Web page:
A comprehensive review on the diverse disciplines of nonhuman forensic genetics, just published in PLoS Genetics. Indeed, it is a fantastic collaboration with the lab of Antonio Amorim and Angel Carracedo: http://journals.plos.org/plosgenetics/article?id=10.1371/journal.pgen.1006960
A very interesting paper on heterogeneous recombination in Hepatitis B virus, just published in Infection, Genetics and Evolution
Nice to contribute to this consensus statement in Nature Reviews Cancer about classifying tumors according to their ecological and evolutionary features: http://go.nature.com/2fopLbX
Our comment about misusing multiregional trees in cancer is out:
Alves JA, Prieto T, Posada D. 2017. Multiregional tumor trees are not phylogenies. Trends in Cancer: 0.1016/j.trecan.2017.06.004
Here we show that multiregional tumor trees built from bulk mutational profiles ignore intratumor heterogeneity and can lead to wrong conclusions. At the heart of this is the confusion between population trees vs. gene trees (i.e., multiregional tumor trees vs. clonal trees).
Miguel Arenas just started a PI position here as a Ramon and Cajal fellow, 7 years after defending his PhD in our lab. During his postdoctoral time Miguel has worked in different methodological aspects of population genetics and molecular evolution in Switzerland, USA, Spain and Portugal.. It is a pleasure to have you back Miguel!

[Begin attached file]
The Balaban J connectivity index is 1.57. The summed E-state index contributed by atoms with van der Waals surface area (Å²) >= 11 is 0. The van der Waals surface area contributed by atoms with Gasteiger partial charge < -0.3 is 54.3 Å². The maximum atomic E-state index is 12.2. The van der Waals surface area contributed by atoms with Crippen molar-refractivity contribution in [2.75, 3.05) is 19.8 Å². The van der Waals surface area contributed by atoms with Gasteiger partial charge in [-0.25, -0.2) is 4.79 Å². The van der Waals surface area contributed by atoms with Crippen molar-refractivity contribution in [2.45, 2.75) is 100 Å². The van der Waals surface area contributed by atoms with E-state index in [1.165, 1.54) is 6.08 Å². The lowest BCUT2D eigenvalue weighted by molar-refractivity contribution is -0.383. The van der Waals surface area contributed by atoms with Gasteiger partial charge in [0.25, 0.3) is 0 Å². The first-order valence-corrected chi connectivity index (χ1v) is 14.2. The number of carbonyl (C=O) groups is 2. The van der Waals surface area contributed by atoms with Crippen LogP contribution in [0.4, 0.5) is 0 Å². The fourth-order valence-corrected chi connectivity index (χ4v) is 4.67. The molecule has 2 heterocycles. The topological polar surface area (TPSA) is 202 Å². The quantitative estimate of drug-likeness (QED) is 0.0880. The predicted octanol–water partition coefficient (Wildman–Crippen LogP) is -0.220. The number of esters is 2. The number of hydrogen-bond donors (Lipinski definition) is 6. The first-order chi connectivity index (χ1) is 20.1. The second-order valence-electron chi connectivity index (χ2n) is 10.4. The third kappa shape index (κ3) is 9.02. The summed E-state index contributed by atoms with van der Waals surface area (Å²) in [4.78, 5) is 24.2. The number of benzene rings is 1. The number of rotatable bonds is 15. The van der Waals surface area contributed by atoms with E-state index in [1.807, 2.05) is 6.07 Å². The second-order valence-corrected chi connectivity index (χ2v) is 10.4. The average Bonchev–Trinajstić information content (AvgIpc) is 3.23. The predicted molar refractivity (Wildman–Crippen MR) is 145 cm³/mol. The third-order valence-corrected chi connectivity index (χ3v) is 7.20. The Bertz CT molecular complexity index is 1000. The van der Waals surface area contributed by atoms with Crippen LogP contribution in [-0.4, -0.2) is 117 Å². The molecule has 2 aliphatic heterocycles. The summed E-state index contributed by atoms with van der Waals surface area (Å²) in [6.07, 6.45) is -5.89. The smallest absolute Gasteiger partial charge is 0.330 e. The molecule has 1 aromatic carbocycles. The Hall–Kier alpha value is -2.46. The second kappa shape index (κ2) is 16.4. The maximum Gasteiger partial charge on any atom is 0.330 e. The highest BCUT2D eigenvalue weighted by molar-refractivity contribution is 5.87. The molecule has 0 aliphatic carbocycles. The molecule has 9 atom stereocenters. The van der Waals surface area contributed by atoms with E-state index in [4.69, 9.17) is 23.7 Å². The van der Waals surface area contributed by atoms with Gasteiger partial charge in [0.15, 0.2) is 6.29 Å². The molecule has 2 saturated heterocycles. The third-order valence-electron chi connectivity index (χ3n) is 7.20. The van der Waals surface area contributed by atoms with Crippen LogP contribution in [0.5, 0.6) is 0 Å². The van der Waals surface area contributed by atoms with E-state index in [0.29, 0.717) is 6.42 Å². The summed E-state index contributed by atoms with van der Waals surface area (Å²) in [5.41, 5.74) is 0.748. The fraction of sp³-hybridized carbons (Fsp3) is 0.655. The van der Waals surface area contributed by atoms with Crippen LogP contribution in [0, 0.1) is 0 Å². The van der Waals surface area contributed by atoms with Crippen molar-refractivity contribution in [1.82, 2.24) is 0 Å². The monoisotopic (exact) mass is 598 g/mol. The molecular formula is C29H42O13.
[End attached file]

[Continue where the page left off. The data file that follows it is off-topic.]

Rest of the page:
Jose Luis Soto starts today his PhD on cancer population genetics. He got a FPI fellowship associate to pour project CANCERPOP and will be working on understanding intratumoral heterogeneity in colorecta colon cancer from an evolutionary perspective.
Welcome to the lab Jose Luis!!
Posted in Lab, People, PhD
Spanish postdoctoral fellowships are out (google “Juan de la Cierva 2016″). If you are interested, want to work in cancer evolution (NGS analysis mainly), and can read some Spanish (sorry) let me know! David
Iria Fernandez Silva was awarded a MINECO (Spanish Ministry of Economy and Competitiveness) grant to study speciation and hybridization of marine fishes. This research involves researchers from four different countries and combines genomics, ecology and behavioral observations to study the colorful pygmy angelfishes.
Posted in Grants, Research